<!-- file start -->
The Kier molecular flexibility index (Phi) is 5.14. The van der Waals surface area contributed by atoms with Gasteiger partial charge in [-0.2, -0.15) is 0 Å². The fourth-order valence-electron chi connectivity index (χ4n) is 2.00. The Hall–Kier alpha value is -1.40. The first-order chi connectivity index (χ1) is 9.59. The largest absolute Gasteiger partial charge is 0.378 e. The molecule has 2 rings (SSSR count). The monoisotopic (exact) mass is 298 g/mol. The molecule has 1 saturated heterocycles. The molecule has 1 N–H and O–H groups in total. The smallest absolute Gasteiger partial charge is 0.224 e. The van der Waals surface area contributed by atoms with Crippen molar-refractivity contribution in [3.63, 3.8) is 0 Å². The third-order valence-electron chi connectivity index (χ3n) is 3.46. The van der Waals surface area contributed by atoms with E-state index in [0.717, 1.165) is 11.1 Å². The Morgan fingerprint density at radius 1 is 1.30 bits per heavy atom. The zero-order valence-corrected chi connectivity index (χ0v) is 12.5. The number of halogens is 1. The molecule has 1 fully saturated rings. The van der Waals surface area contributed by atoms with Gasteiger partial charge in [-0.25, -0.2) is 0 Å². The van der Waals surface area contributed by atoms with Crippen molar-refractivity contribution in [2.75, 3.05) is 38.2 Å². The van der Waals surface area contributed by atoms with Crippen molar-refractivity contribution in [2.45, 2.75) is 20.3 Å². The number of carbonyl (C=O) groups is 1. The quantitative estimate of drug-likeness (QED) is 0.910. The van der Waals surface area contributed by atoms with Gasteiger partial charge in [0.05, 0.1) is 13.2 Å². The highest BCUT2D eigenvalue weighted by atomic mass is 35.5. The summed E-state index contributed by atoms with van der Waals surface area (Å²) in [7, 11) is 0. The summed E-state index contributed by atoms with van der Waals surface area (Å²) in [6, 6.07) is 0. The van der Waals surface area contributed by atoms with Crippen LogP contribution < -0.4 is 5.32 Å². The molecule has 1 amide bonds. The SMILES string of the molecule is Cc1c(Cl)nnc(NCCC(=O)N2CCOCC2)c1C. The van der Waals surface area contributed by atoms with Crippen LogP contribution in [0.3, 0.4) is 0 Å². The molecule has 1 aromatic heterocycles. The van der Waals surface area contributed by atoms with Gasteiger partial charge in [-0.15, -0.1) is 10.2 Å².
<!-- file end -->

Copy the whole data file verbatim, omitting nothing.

The Kier molecular flexibility index (Phi) is 5.14. The van der Waals surface area contributed by atoms with Gasteiger partial charge in [-0.2, -0.15) is 0 Å². The fourth-order valence-electron chi connectivity index (χ4n) is 2.00. The Hall–Kier alpha value is -1.40. The first-order chi connectivity index (χ1) is 9.59. The largest absolute Gasteiger partial charge is 0.378 e. The molecule has 2 rings (SSSR count). The monoisotopic (exact) mass is 298 g/mol. The molecule has 1 saturated heterocycles. The molecule has 1 N–H and O–H groups in total. The smallest absolute Gasteiger partial charge is 0.224 e. The van der Waals surface area contributed by atoms with Crippen molar-refractivity contribution in [3.63, 3.8) is 0 Å². The third-order valence-electron chi connectivity index (χ3n) is 3.46. The van der Waals surface area contributed by atoms with E-state index in [0.717, 1.165) is 11.1 Å². The Morgan fingerprint density at radius 1 is 1.30 bits per heavy atom. The zero-order valence-corrected chi connectivity index (χ0v) is 12.5. The number of halogens is 1. The molecule has 1 fully saturated rings. The van der Waals surface area contributed by atoms with Gasteiger partial charge in [-0.25, -0.2) is 0 Å². The van der Waals surface area contributed by atoms with Crippen molar-refractivity contribution in [2.75, 3.05) is 38.2 Å². The van der Waals surface area contributed by atoms with Crippen molar-refractivity contribution in [2.45, 2.75) is 20.3 Å². The number of carbonyl (C=O) groups is 1. The quantitative estimate of drug-likeness (QED) is 0.910. The van der Waals surface area contributed by atoms with Gasteiger partial charge in [0.05, 0.1) is 13.2 Å². The highest BCUT2D eigenvalue weighted by atomic mass is 35.5. The summed E-state index contributed by atoms with van der Waals surface area (Å²) in [7, 11) is 0. The summed E-state index contributed by atoms with van der Waals surface area (Å²) in [6, 6.07) is 0. The van der Waals surface area contributed by atoms with Crippen LogP contribution < -0.4 is 5.32 Å². The molecule has 1 amide bonds. The SMILES string of the molecule is Cc1c(Cl)nnc(NCCC(=O)N2CCOCC2)c1C. The van der Waals surface area contributed by atoms with Crippen LogP contribution in [0.3, 0.4) is 0 Å². The molecule has 1 aromatic heterocycles. The van der Waals surface area contributed by atoms with Gasteiger partial charge in [-0.15, -0.1) is 10.2 Å².